Getting The Equal And Opposite Reaction You Wanted

| Learning | January 25, 2016

(In my sophomore year of high school, my counselor decides that because I have Asperger’s that it is best for me to take a lower-level introductory science class, despite it being my best subject and having made A’s in my science classes my entire school career up until then.  I’d just spend my time in the class daydreaming. My teacher didn’t care since my scores were perfect and I wasn’t disruptive like the other kids despite some of my best friends in the class with me. For the most part I am a model student…)

Teacher: “Okay, I have a little animation of an example of Newton’s Third Law for you guys…”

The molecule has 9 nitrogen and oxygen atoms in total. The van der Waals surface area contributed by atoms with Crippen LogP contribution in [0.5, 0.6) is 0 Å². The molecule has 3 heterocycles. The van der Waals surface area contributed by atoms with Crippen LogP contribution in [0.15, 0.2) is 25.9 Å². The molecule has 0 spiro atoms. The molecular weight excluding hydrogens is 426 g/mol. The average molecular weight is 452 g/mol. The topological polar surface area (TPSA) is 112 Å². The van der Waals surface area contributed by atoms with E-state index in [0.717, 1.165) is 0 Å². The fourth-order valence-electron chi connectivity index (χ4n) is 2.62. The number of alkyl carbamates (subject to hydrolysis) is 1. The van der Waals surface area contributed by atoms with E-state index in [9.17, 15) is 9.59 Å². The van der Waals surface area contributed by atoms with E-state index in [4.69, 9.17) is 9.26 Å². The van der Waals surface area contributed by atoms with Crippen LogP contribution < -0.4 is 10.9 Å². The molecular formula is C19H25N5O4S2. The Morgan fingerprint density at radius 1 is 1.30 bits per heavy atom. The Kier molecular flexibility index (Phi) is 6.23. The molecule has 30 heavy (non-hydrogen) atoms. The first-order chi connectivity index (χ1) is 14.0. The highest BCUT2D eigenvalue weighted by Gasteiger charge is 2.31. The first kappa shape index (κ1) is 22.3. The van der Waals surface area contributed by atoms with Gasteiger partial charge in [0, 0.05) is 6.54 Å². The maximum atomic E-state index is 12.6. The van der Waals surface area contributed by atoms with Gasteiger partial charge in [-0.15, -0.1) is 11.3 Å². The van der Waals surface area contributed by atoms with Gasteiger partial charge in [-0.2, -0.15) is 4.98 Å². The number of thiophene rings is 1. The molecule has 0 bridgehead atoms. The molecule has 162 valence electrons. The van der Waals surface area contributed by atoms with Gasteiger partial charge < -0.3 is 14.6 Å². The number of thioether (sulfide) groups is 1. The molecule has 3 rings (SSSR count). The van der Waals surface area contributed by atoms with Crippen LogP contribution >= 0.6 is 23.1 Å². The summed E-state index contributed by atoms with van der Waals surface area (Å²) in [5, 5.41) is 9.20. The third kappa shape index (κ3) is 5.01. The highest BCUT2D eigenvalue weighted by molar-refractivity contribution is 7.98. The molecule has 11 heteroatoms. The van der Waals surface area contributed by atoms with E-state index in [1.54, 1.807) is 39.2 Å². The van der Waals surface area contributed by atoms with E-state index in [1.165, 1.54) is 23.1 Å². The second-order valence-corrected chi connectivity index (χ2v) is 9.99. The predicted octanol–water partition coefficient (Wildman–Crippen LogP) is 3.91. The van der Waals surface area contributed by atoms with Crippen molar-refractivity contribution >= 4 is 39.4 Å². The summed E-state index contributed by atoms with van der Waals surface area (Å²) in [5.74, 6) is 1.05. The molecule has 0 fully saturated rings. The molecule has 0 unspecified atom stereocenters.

(What he shows is a really stupid animation of a stick man in a car that rams into a brick wall, sending the stick man unrealistically flying straight up out of the car, then over the brick wall, all while doing a front flip, then walking away as if nothing happened. Trust me, it was far less exciting than I just described. The teacher leaves the animation playing on the screen for a solid two minutes, not saying anything. Then I get an idea.)

Me: *waits for the next time the stick man flips over the wall* “…Wheeeee!”

(A few of the [many] class slackers start laughing and then to my surprise, join in with me!)

Students: “Wheee!”

Best Friend: “Oh, god, what have you done…”

(By this point almost everyone, even the teacher, has joined in.)

Everyone: “Wheee!”

Teacher: “All together now!”

Everyone: “Wheeee!”

Teacher: “One more time!”

Everyone: “Wheeeeeeeeeeee!”

(The lesson then continued on as if nothing happened. That was probably the greatest highlight of the worst class I ever had.)

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